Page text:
SOCIETY has been trying to envisage the future for as long as humans existed—the Mayans, Nostradamus, Leonardo da Vinci, and even Bill Gates. They’ve all engaged their hails and consequent miscues at forecasting what is to arise in our times.
Most conspicuously, we appear to retain misplacing the end of the world. But, conceivably, we’ve been observing in erroneous places. If someone is going to suitably gauge our rise or fall, it’s possibly going to be an architect with a vision of the future.
“We need to be thinking about rural settlements,” said Dumaguete City architect Ned Carlos. “How can we make living in townships nourishing again? We are going to need farmers. Industrial farming depends too much on fossil fuels. That is not sustainable.”
He also said car parks could be outdated and went on a conjecture that farming could make a reappearance in cities as one of numerous ways that urban areas could become greener.
“We should all be discerning of urban agriculture,” he said, “...about vertical food production, looking at food that can be grown vertically on the walls of structures, on the roofs of buildings.”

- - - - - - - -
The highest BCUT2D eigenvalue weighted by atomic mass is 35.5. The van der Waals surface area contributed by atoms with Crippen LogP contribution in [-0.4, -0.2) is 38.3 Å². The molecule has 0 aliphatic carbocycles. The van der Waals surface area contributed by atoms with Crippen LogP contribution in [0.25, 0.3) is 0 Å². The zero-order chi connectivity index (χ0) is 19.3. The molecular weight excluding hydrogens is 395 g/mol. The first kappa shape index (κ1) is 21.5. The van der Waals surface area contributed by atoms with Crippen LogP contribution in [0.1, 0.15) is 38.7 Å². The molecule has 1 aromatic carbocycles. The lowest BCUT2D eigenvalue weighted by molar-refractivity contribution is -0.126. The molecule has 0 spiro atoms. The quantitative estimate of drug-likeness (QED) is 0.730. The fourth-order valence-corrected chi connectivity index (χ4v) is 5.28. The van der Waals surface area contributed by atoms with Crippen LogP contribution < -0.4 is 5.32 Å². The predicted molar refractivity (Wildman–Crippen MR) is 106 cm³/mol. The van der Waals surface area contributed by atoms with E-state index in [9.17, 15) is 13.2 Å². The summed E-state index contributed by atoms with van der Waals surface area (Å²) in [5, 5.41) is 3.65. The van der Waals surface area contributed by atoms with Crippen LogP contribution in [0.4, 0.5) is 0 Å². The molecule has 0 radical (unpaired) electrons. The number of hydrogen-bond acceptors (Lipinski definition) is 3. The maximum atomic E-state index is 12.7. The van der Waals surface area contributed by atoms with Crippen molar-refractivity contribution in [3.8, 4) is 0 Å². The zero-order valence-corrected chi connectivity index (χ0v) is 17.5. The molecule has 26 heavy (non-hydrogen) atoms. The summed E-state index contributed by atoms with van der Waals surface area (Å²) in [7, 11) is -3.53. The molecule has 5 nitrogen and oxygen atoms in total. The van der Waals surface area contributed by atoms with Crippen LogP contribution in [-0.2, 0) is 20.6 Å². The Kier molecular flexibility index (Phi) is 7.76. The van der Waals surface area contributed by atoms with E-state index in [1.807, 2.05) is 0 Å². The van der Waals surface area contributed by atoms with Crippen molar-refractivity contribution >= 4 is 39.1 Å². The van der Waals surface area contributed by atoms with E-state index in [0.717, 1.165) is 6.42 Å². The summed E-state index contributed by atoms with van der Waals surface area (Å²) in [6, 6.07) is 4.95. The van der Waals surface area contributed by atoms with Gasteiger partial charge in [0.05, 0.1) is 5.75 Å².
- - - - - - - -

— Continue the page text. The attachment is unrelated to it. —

Glass skyscrapers and enclosed malls are outmoded as well. “We should learn how to live and work without air-conditioning.”
“Buildings subsidize more to the demise of planet Earth than planes and cars combined apart from dispersing the feared virus within enclosed walls,” Carlos continued.
Parks of the future may include reforesting roads and closing these in favor of al fresco restaurants; highways will be lined with new-found infrastructure: Trees.
“We now have technical evidence to demonstrate that access to greeneries is not only virtuous for your health, but they empower you to accomplish better,” he said.
The collective outcome of just some of his many predictions should recreate cities and societies into safer, healthier, more friendly, cleaner, walkable, quieter, greener and bikeable communities well into the not-so-distant future.